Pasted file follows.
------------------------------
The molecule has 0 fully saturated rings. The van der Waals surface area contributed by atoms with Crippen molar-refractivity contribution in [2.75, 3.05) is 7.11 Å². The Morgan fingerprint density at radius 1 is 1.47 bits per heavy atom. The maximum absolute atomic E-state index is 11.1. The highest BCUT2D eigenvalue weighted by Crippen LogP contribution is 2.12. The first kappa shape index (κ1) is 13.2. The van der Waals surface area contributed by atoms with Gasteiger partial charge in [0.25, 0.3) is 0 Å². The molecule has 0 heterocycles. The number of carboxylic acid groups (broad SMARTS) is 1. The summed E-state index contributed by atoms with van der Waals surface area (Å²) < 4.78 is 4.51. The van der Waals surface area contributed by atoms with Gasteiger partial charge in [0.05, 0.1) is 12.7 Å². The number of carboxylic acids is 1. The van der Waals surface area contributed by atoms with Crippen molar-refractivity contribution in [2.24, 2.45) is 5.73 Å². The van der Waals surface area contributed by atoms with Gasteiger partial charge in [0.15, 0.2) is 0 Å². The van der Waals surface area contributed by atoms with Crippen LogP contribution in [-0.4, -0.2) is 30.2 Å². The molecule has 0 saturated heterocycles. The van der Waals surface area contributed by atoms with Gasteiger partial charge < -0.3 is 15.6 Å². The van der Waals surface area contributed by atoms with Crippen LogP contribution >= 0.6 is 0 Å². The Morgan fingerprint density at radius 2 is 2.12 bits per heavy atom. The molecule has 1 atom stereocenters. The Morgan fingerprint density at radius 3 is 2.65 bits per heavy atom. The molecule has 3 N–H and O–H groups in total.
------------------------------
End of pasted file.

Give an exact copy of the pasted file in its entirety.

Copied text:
The molecule has 0 fully saturated rings. The van der Waals surface area contributed by atoms with Crippen molar-refractivity contribution in [2.75, 3.05) is 7.11 Å². The Morgan fingerprint density at radius 1 is 1.47 bits per heavy atom. The maximum absolute atomic E-state index is 11.1. The highest BCUT2D eigenvalue weighted by Crippen LogP contribution is 2.12. The first kappa shape index (κ1) is 13.2. The van der Waals surface area contributed by atoms with Gasteiger partial charge in [0.25, 0.3) is 0 Å². The molecule has 0 heterocycles. The number of carboxylic acid groups (broad SMARTS) is 1. The summed E-state index contributed by atoms with van der Waals surface area (Å²) < 4.78 is 4.51. The van der Waals surface area contributed by atoms with Gasteiger partial charge in [0.05, 0.1) is 12.7 Å². The number of carboxylic acids is 1. The van der Waals surface area contributed by atoms with Crippen molar-refractivity contribution in [2.24, 2.45) is 5.73 Å². The van der Waals surface area contributed by atoms with Gasteiger partial charge in [0.15, 0.2) is 0 Å². The van der Waals surface area contributed by atoms with Crippen LogP contribution in [-0.4, -0.2) is 30.2 Å². The molecule has 0 saturated heterocycles. The van der Waals surface area contributed by atoms with Gasteiger partial charge < -0.3 is 15.6 Å². The van der Waals surface area contributed by atoms with Crippen LogP contribution >= 0.6 is 0 Å². The Morgan fingerprint density at radius 2 is 2.12 bits per heavy atom. The molecule has 1 atom stereocenters. The Morgan fingerprint density at radius 3 is 2.65 bits per heavy atom. The molecule has 3 N–H and O–H groups in total.